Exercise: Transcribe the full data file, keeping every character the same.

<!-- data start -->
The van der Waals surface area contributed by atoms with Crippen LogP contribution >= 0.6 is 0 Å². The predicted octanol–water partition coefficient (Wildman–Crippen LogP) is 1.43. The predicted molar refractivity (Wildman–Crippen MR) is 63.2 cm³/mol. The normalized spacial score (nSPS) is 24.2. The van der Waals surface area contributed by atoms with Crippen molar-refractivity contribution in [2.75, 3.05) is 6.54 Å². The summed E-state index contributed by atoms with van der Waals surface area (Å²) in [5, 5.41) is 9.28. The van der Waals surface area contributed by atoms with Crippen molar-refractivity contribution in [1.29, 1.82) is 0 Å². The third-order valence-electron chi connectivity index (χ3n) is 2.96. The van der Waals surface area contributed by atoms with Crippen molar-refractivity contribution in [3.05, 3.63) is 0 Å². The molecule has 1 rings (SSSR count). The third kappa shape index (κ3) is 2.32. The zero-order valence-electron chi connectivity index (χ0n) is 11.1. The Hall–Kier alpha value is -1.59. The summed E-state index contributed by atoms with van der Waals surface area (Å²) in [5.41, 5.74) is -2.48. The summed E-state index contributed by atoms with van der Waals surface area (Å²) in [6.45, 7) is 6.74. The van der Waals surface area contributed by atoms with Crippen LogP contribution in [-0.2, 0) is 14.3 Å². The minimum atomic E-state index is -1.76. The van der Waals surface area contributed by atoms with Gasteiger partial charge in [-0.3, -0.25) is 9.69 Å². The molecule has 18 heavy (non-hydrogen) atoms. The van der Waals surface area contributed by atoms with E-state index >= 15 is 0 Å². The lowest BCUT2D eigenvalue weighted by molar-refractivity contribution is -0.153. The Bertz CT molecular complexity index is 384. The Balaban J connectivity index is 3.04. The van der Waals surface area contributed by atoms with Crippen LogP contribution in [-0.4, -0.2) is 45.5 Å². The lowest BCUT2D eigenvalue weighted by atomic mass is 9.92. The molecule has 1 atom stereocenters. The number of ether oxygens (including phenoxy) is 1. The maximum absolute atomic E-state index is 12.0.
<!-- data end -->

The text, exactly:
The van der Waals surface area contributed by atoms with Crippen LogP contribution >= 0.6 is 0 Å². The predicted octanol–water partition coefficient (Wildman–Crippen LogP) is 1.43. The predicted molar refractivity (Wildman–Crippen MR) is 63.2 cm³/mol. The normalized spacial score (nSPS) is 24.2. The van der Waals surface area contributed by atoms with Crippen molar-refractivity contribution in [2.75, 3.05) is 6.54 Å². The summed E-state index contributed by atoms with van der Waals surface area (Å²) in [5, 5.41) is 9.28. The van der Waals surface area contributed by atoms with Crippen molar-refractivity contribution in [1.29, 1.82) is 0 Å². The third-order valence-electron chi connectivity index (χ3n) is 2.96. The van der Waals surface area contributed by atoms with Crippen molar-refractivity contribution in [3.05, 3.63) is 0 Å². The molecule has 1 rings (SSSR count). The third kappa shape index (κ3) is 2.32. The zero-order valence-electron chi connectivity index (χ0n) is 11.1. The Hall–Kier alpha value is -1.59. The summed E-state index contributed by atoms with van der Waals surface area (Å²) in [5.41, 5.74) is -2.48. The summed E-state index contributed by atoms with van der Waals surface area (Å²) in [6.45, 7) is 6.74. The van der Waals surface area contributed by atoms with Crippen LogP contribution in [-0.2, 0) is 14.3 Å². The minimum atomic E-state index is -1.76. The van der Waals surface area contributed by atoms with Gasteiger partial charge in [-0.3, -0.25) is 9.69 Å². The molecule has 18 heavy (non-hydrogen) atoms. The van der Waals surface area contributed by atoms with E-state index >= 15 is 0 Å². The lowest BCUT2D eigenvalue weighted by molar-refractivity contribution is -0.153. The Bertz CT molecular complexity index is 384. The Balaban J connectivity index is 3.04. The van der Waals surface area contributed by atoms with Crippen LogP contribution in [-0.4, -0.2) is 45.5 Å². The lowest BCUT2D eigenvalue weighted by atomic mass is 9.92. The molecule has 1 atom stereocenters. The number of ether oxygens (including phenoxy) is 1. The maximum absolute atomic E-state index is 12.0.